|Also Known as||Aurgilmir|
|Appeared in||Series 2|
Ymir is monster # 52, part of Series 2 . Ymir has a points value of thirty, and was available in all four neon colours.
Legend of YmirEdit
Ymir, or Aurgilmir, is, in Norse myth, the very first living being in the Universe. Described as a rime giant or frost giant, Ymir was a being of incomparable size, and was the source of all subsequent life.
Opposite of Niflheim was the southern region known as Muspelheim, which contained bright sparks and glowing embers. Ymir was conceived in Ginnungagap when the ice of Niflheim met with Muspelheim's heat and melted, releasing "eliwaves" and drops of eitr. The eitr drops stuck together and formed a giant of frost between the two worlds and the sparks from Muspelheim gave him life.
His first offspring were the Jotnar (the Jotun trolls). When Ymir slept a giant son and a giantess daughter grew from his armpits, and his two feet copulated and gave birth to a monster with six heads. Supposedly, these three beings gave rise to the race of hrímþursar (rime giants or frost giants), who populated Niflheim, the world of mist, chill and ice. Over time, these beings developed, in telling, into the Jotnar.
Next came Mankind. Ymir fed from the primeval cow Auðhumla's four rivers of milk, who in turn fed from licking the salty ice blocks. Her licking the rime ice eventually revealed the body of a man named Búri. Búri fathered Borr, and Borr and his wife Bestla had three sons given the names Odin, Vili and Vé.
The sons of Borr killed Ymir, and when Ymir fell the blood from his wounds poured forth. Ymir's blood drowned almost the entire tribe of Jotnar. Only two Jotnar survived the flood of Ymir's blood, one was Ymir's grandson Bergelmir (son of Þrúðgelmir), and the other his wife. Bergelmir and his wife brought forth new families of Jotnar.
Odin and his brothers used Ymir's body to create Midgard, the earth at the center of Ginnungagap. His flesh became the earth. The blood of Ymir formed seas and lakes. From his bones mountains were erected. His teeth and bone fragments became stones. From his hair grew trees and maggots from his flesh became the race of dwarfs. The gods set Ymir's skull above Ginnungagap and made the sky, supported by four dwarfs. These dwarfs were given the names East, West, North and South. Odin then created winds by placing one of Bergelmir's sons, in the form of an eagle, at the ends of the earth. He cast Ymir's brains into the wind to become the clouds.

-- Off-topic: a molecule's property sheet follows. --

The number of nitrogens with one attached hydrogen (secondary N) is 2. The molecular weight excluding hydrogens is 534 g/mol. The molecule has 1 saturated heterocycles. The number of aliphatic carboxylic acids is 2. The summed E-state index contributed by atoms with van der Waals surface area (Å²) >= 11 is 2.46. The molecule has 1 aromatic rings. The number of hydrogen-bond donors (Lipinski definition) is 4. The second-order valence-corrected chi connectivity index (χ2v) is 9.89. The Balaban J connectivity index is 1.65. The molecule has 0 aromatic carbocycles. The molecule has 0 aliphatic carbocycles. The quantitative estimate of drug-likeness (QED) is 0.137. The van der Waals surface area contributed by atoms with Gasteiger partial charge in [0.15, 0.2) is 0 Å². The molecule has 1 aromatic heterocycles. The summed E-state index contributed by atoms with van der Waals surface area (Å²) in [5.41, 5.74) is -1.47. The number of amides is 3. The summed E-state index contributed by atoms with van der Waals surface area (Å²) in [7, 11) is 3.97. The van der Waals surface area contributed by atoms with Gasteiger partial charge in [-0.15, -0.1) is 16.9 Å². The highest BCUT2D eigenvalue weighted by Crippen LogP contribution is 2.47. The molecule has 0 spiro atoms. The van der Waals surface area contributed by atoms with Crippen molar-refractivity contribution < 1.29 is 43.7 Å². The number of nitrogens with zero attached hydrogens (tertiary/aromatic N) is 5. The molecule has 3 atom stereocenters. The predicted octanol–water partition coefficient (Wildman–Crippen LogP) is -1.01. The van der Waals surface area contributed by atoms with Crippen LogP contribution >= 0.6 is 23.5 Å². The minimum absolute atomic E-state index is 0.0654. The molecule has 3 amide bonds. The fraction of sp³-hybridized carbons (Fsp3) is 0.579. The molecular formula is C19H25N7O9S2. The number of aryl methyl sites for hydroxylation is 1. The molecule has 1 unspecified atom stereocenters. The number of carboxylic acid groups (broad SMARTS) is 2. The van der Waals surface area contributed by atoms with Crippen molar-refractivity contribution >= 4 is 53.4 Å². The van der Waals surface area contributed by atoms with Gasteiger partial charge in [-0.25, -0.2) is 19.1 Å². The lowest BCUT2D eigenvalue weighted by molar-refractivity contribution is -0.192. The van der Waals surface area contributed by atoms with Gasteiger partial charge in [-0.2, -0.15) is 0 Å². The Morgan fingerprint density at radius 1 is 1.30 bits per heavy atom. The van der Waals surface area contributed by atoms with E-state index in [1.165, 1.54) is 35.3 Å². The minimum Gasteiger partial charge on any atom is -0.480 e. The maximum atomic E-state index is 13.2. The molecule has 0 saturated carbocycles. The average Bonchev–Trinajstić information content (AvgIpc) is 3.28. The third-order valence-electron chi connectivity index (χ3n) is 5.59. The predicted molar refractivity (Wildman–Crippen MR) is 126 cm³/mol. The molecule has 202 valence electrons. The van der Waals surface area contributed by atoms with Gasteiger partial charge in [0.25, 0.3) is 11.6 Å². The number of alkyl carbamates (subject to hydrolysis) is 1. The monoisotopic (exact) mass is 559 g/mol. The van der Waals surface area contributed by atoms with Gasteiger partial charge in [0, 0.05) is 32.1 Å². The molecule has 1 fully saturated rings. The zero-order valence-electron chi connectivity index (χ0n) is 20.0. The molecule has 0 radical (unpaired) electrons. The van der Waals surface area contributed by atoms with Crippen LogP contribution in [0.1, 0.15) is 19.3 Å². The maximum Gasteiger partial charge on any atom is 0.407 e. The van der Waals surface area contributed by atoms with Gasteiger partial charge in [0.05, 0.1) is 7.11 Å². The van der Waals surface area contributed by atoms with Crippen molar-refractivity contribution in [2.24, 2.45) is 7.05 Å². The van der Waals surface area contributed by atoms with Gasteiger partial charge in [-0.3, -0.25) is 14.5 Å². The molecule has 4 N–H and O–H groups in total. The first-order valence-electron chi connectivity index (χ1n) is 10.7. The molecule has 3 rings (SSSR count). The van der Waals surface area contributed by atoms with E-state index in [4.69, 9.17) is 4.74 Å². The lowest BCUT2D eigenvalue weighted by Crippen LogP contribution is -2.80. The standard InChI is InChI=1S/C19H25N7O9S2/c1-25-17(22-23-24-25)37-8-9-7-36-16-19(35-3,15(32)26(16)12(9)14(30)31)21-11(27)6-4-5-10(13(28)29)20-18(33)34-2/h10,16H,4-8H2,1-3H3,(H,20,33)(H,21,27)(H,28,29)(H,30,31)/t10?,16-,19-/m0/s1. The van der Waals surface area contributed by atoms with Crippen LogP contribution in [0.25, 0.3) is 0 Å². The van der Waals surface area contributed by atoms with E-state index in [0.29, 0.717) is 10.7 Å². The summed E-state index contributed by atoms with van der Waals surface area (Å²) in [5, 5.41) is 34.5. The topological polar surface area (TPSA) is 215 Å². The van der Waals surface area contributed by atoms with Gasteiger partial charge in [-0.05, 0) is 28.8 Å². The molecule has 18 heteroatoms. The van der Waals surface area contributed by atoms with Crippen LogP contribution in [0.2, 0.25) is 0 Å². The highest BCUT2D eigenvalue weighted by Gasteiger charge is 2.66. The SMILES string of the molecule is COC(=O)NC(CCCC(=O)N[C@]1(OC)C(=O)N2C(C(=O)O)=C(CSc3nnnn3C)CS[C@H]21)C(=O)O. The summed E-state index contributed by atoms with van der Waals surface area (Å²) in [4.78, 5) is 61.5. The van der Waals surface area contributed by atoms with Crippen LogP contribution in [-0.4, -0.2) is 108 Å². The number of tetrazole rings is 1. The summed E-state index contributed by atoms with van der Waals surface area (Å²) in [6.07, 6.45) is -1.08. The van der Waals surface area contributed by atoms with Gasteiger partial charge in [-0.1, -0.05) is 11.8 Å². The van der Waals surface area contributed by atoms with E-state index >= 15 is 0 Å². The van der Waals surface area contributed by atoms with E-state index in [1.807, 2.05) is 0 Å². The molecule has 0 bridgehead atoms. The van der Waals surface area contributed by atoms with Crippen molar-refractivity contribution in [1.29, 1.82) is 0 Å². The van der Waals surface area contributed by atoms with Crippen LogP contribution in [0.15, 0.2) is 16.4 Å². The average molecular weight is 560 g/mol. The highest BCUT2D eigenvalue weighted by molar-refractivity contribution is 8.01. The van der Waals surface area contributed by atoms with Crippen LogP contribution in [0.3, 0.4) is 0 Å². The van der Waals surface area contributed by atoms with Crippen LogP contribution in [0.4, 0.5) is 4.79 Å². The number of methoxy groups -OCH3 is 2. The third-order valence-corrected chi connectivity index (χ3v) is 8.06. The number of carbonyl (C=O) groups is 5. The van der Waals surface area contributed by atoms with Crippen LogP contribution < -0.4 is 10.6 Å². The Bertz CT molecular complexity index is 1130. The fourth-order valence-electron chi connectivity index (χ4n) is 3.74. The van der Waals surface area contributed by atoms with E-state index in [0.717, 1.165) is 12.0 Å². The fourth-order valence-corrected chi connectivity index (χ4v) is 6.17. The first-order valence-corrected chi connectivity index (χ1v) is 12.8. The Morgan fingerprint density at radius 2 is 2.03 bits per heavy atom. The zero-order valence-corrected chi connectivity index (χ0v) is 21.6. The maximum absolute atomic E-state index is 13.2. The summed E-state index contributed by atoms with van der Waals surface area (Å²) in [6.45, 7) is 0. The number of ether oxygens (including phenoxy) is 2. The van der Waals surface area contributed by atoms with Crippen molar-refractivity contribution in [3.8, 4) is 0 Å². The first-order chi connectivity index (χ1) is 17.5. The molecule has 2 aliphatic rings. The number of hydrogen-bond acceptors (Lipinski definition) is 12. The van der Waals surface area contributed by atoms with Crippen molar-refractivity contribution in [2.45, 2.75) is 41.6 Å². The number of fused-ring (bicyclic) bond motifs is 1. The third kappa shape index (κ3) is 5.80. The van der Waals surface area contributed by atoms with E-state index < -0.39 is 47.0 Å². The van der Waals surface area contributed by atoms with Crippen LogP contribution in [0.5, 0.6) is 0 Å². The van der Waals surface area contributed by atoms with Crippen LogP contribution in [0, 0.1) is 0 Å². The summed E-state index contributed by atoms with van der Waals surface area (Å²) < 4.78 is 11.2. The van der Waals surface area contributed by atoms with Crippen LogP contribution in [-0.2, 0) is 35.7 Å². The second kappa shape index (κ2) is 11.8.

Next, the sons of Borr took sparks from Muspelheim and dispersed them throughout Ginnungagap, thus creating stars and light for Heaven and Earth. From pieces of driftwood trees the sons of Borr made men. They made a man named Ask-ash tree and a woman named Embla-elm tree. On the brow of Ymir the sons of Bor built a stronghold to protect the race of men from the giants.
Many of the earliest creation myths have a dual nature, a race of men twined with a race of gods or giants. The Proto-Indoeuropean word yemos, meaning 'twin,' is thought to be the root of Ymir (and also Yama, a promordial being with some similarities).
The name Ymir has found its way to many other entities. A Saturnian moon is named after the giant, and it has also been proposed as a name for extarsolar planet Gliese 581c A gigantic Venusian monster from the movie 20 Million Miles to Earth is named Ymir. The frost giant himself appears in the pantheon of the Marvel universe. There is also a Canadian town named after the giant.
Trading card textEdit
(Translated from the mexican card)
Species: Frost giant
Born: In Scandinavia during the Glacial period
Size: Have you ever heard of Mount Ymir?
Habitat: In an iceberg near Ginnungagap
Looks like an ice sculpture out of control. This king of the Norse giants is responsible for the creation of mountains and rivers. It was a docile creature whose worst habit was to froze everytime someone broke the ice and started a conversation. Due to a love disappointment his character became cold.